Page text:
Julie imagined the whale as a submarine designed to look like a biological being, but with two soldiers sitting behind the eyes. If they could build a camera the size of a housefly, why not this? The submarine theory seemed so much more likely than a living being double the length of the Greyhound she rode from Port Braid to Vancouver. Fifty-five people could sit inside that Greyhound on a busy holiday, meaning that 110 humans could be comfortably hidden within the whale’s blubber, with leg and luggage room to spare.
Julie zipped her life vest and shoved one at her father as the whale got closer to the boat. As usual, Marty wouldn’t think of his welfare, so she’d have to do it for him. She watched him slide the life vest on and struggle to do it up. When the zipper wouldn’t go past his belly, he visited the cooler for another beer. Julie counted this as his fourth, still within safe limits for a calm day.
The list of events that could disrupt a calm day had shape-shifted since she was last home in Port Braid. Once again the rules had to be relearned. Marty’s triggers developed like allergies. Some were long-term—bird bangers, air brakes, metal-tinged smoke—and others came and went in a matter of years—the smell of Julie’s hair straightener, the rattle of Boggle.
She stood up for a better look, binoculars pressed to her cheekbones.
The whale broke the surface again, much closer to the boat. Its blowhole looked like the thieved nose of an Easter Island statue. It let out another giant breath, and this time Julie could hear the sound—a bucket of ice water hitting a campfire. Julie brought the binoculars down and turned to her father. “It’s a blue, you know.”
Blues migrated by Port Braid but weren’t typically interested in stopping. They were half-starved from raising their young at the equator. Up north, all they’d have to do to be full was open their mouths.
So much of Port Braid’s aesthetic was based on the idea that whale spirits permeated the air: a metallic statue stood proud outside the bank, a badly constructed orca mural graced the side of the pharmacy, and of course, all of the T-shirts in the town’s single gift shop were a blend of semi-transparent moons, whales, wolves, eagles and feathers.
“I’m serious,” Julie said. “It’s a blue.”
Marty brought his beer to his lips and held it there, waiting for the beast to reappear.
A bulge of water appeared a few boat-lengths away. Julie’s breath caught. The whale’s nose pushed through the centre of this water mountain. Its body rose up to its pectoral fins. Columns of water fell away. The animal lunged and sent a boat-rocking wave.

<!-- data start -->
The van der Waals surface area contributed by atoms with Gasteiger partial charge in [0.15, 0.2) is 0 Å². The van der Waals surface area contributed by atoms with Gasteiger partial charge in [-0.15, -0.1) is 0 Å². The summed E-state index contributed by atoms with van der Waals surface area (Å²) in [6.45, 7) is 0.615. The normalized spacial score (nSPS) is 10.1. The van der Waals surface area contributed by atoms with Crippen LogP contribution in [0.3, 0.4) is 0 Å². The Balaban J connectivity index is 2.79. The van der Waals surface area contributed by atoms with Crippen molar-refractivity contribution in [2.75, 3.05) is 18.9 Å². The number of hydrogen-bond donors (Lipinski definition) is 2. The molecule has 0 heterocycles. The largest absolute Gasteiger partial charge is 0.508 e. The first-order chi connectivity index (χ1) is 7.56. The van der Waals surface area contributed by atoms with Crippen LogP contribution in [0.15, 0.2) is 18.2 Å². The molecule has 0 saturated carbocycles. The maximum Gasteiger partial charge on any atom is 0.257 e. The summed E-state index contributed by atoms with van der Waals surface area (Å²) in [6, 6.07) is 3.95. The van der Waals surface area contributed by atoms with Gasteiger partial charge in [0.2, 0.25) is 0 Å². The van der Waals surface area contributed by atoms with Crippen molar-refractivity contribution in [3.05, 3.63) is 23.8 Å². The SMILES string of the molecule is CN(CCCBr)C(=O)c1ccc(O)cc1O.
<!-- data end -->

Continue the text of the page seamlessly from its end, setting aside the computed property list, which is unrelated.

“Move over, Linnaeus! Your domains and your kingdoms have been overthrown. Land Mammals and Sea Creatures is in the reclassification business and the results are profound and beautiful. This is a novel of great loss, but even greater love. Jen Neale — there’s no denying it — is one of this country’s wisest, and most shockingly original, young writers.” – Alexander MacLeod, Giller Prize-shortlisted author of Light Lifting
“With light touches of magical realism and vivid descriptions of the Canadian seaside, Neale's haunting tale reminds us that our lives are bound to others' in both restricting and deeply comforting ways . . . A wholly original and stunning debut.” — Booklist Starred Review
“Land Mammals and Sea Creatures was a revelation, a welcome back to fiction, a novel that engrosses, captures the readers until they too are stranded on a beach, unable to return to safety.” — Owen Sound Times
“Land Mammals and Sea Creatures’s magical realism is dark and apocryphal. On this journey through the valley of the shadow of death, the only clear signal is distress. As Julie, Marty, and the mysterious stranger traverse illuminating fictions and inexplicable animal suicides, Neale never lets you forget that humans are animals too.” — Foreword Reviews
“A mysterious and unsettling debut touching on grief, mourning, environmental calamity, and the healing potential of friendship.” — Kirkus Reviews